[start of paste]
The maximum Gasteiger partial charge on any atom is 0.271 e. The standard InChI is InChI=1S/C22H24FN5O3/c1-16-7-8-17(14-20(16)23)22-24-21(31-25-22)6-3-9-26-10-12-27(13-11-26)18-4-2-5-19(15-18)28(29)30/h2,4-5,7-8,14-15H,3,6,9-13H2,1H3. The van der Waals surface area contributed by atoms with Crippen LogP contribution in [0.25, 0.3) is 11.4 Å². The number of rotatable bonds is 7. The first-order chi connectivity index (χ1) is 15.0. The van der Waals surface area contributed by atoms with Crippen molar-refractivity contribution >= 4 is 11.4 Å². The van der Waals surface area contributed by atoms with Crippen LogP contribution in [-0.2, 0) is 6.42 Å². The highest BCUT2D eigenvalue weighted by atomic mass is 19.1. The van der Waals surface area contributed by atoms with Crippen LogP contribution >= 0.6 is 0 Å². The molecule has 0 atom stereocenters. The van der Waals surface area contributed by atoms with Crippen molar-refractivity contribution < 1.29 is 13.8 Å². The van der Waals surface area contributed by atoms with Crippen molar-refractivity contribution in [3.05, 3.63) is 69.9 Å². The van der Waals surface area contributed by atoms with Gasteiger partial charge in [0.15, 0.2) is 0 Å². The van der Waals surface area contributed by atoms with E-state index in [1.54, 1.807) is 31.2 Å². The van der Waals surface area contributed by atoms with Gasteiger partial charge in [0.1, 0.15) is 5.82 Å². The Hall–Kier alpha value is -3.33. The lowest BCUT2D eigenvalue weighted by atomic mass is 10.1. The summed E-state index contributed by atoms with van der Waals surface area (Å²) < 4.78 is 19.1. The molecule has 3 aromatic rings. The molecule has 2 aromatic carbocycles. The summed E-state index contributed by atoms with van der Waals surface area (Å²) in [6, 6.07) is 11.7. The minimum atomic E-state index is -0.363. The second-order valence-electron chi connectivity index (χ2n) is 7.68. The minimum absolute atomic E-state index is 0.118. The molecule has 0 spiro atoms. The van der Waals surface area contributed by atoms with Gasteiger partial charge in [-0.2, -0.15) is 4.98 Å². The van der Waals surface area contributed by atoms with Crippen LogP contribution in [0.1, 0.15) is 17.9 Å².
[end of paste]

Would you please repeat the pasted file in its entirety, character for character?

The maximum Gasteiger partial charge on any atom is 0.271 e. The standard InChI is InChI=1S/C22H24FN5O3/c1-16-7-8-17(14-20(16)23)22-24-21(31-25-22)6-3-9-26-10-12-27(13-11-26)18-4-2-5-19(15-18)28(29)30/h2,4-5,7-8,14-15H,3,6,9-13H2,1H3. The van der Waals surface area contributed by atoms with Crippen LogP contribution in [0.25, 0.3) is 11.4 Å². The number of rotatable bonds is 7. The first-order chi connectivity index (χ1) is 15.0. The van der Waals surface area contributed by atoms with Crippen molar-refractivity contribution >= 4 is 11.4 Å². The van der Waals surface area contributed by atoms with Crippen LogP contribution in [-0.2, 0) is 6.42 Å². The highest BCUT2D eigenvalue weighted by atomic mass is 19.1. The van der Waals surface area contributed by atoms with Crippen LogP contribution >= 0.6 is 0 Å². The molecule has 0 atom stereocenters. The van der Waals surface area contributed by atoms with Crippen molar-refractivity contribution < 1.29 is 13.8 Å². The van der Waals surface area contributed by atoms with Crippen molar-refractivity contribution in [3.05, 3.63) is 69.9 Å². The van der Waals surface area contributed by atoms with Gasteiger partial charge in [0.15, 0.2) is 0 Å². The van der Waals surface area contributed by atoms with E-state index in [1.54, 1.807) is 31.2 Å². The van der Waals surface area contributed by atoms with Gasteiger partial charge in [0.1, 0.15) is 5.82 Å². The Hall–Kier alpha value is -3.33. The lowest BCUT2D eigenvalue weighted by atomic mass is 10.1. The summed E-state index contributed by atoms with van der Waals surface area (Å²) < 4.78 is 19.1. The molecule has 3 aromatic rings. The molecule has 2 aromatic carbocycles. The summed E-state index contributed by atoms with van der Waals surface area (Å²) in [6, 6.07) is 11.7. The minimum atomic E-state index is -0.363. The second-order valence-electron chi connectivity index (χ2n) is 7.68. The minimum absolute atomic E-state index is 0.118. The molecule has 0 spiro atoms. The van der Waals surface area contributed by atoms with Gasteiger partial charge in [-0.2, -0.15) is 4.98 Å². The van der Waals surface area contributed by atoms with Crippen LogP contribution in [0.1, 0.15) is 17.9 Å².